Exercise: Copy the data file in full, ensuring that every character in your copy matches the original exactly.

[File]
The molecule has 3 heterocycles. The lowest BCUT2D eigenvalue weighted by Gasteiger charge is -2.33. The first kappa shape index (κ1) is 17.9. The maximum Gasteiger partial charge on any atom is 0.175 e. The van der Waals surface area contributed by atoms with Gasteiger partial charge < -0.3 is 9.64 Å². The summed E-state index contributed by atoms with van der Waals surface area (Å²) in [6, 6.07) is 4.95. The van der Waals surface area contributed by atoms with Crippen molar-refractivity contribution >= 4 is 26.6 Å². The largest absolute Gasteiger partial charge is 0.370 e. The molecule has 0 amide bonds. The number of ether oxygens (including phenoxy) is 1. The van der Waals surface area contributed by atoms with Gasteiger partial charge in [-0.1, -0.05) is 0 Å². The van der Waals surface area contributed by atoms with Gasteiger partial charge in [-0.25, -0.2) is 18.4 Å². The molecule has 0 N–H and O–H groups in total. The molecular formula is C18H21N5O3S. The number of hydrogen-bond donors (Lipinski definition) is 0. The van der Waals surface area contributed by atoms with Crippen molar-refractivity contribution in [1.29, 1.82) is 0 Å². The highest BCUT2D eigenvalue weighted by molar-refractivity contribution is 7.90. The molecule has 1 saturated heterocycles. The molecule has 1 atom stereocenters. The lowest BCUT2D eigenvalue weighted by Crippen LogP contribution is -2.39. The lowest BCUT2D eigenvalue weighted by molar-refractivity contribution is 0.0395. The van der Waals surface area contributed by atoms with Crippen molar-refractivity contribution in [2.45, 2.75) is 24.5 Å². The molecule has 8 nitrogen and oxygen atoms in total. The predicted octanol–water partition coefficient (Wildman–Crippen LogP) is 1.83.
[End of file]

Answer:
The molecule has 3 heterocycles. The lowest BCUT2D eigenvalue weighted by Gasteiger charge is -2.33. The first kappa shape index (κ1) is 17.9. The maximum Gasteiger partial charge on any atom is 0.175 e. The van der Waals surface area contributed by atoms with Gasteiger partial charge < -0.3 is 9.64 Å². The summed E-state index contributed by atoms with van der Waals surface area (Å²) in [6, 6.07) is 4.95. The van der Waals surface area contributed by atoms with Crippen molar-refractivity contribution >= 4 is 26.6 Å². The largest absolute Gasteiger partial charge is 0.370 e. The molecule has 0 amide bonds. The number of ether oxygens (including phenoxy) is 1. The van der Waals surface area contributed by atoms with Gasteiger partial charge in [-0.1, -0.05) is 0 Å². The van der Waals surface area contributed by atoms with Gasteiger partial charge in [-0.25, -0.2) is 18.4 Å². The molecule has 0 N–H and O–H groups in total. The molecular formula is C18H21N5O3S. The number of hydrogen-bond donors (Lipinski definition) is 0. The van der Waals surface area contributed by atoms with Crippen molar-refractivity contribution in [1.29, 1.82) is 0 Å². The highest BCUT2D eigenvalue weighted by molar-refractivity contribution is 7.90. The molecule has 1 saturated heterocycles. The molecule has 1 atom stereocenters. The lowest BCUT2D eigenvalue weighted by Crippen LogP contribution is -2.39. The lowest BCUT2D eigenvalue weighted by molar-refractivity contribution is 0.0395. The van der Waals surface area contributed by atoms with Crippen molar-refractivity contribution in [2.45, 2.75) is 24.5 Å². The molecule has 8 nitrogen and oxygen atoms in total. The predicted octanol–water partition coefficient (Wildman–Crippen LogP) is 1.83.